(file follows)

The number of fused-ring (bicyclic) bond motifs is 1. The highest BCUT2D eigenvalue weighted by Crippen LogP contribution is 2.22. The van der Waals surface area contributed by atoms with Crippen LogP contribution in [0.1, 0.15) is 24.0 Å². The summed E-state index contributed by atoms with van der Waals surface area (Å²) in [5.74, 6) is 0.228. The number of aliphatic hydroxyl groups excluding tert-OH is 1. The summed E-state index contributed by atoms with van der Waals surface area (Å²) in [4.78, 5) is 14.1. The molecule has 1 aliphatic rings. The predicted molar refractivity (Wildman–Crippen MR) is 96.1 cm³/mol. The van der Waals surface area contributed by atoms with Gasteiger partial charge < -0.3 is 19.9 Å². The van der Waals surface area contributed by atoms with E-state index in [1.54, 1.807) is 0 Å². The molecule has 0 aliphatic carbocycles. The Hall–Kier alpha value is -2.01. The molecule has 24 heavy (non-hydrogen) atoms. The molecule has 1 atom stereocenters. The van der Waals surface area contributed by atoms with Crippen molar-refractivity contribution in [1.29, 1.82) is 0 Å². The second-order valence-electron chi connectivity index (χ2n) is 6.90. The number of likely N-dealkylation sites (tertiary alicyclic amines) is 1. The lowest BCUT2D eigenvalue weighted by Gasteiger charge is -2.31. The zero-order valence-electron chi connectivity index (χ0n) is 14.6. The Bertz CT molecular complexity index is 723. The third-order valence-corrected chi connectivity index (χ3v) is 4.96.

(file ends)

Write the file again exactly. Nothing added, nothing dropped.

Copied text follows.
The number of fused-ring (bicyclic) bond motifs is 1. The highest BCUT2D eigenvalue weighted by Crippen LogP contribution is 2.22. The van der Waals surface area contributed by atoms with Crippen LogP contribution in [0.1, 0.15) is 24.0 Å². The summed E-state index contributed by atoms with van der Waals surface area (Å²) in [5.74, 6) is 0.228. The number of aliphatic hydroxyl groups excluding tert-OH is 1. The summed E-state index contributed by atoms with van der Waals surface area (Å²) in [4.78, 5) is 14.1. The molecule has 1 aliphatic rings. The predicted molar refractivity (Wildman–Crippen MR) is 96.1 cm³/mol. The van der Waals surface area contributed by atoms with Gasteiger partial charge < -0.3 is 19.9 Å². The van der Waals surface area contributed by atoms with E-state index in [1.54, 1.807) is 0 Å². The molecule has 0 aliphatic carbocycles. The Hall–Kier alpha value is -2.01. The molecule has 24 heavy (non-hydrogen) atoms. The molecule has 1 atom stereocenters. The van der Waals surface area contributed by atoms with Crippen molar-refractivity contribution in [1.29, 1.82) is 0 Å². The second-order valence-electron chi connectivity index (χ2n) is 6.90. The number of likely N-dealkylation sites (tertiary alicyclic amines) is 1. The lowest BCUT2D eigenvalue weighted by Gasteiger charge is -2.31. The zero-order valence-electron chi connectivity index (χ0n) is 14.6. The Bertz CT molecular complexity index is 723. The third-order valence-corrected chi connectivity index (χ3v) is 4.96.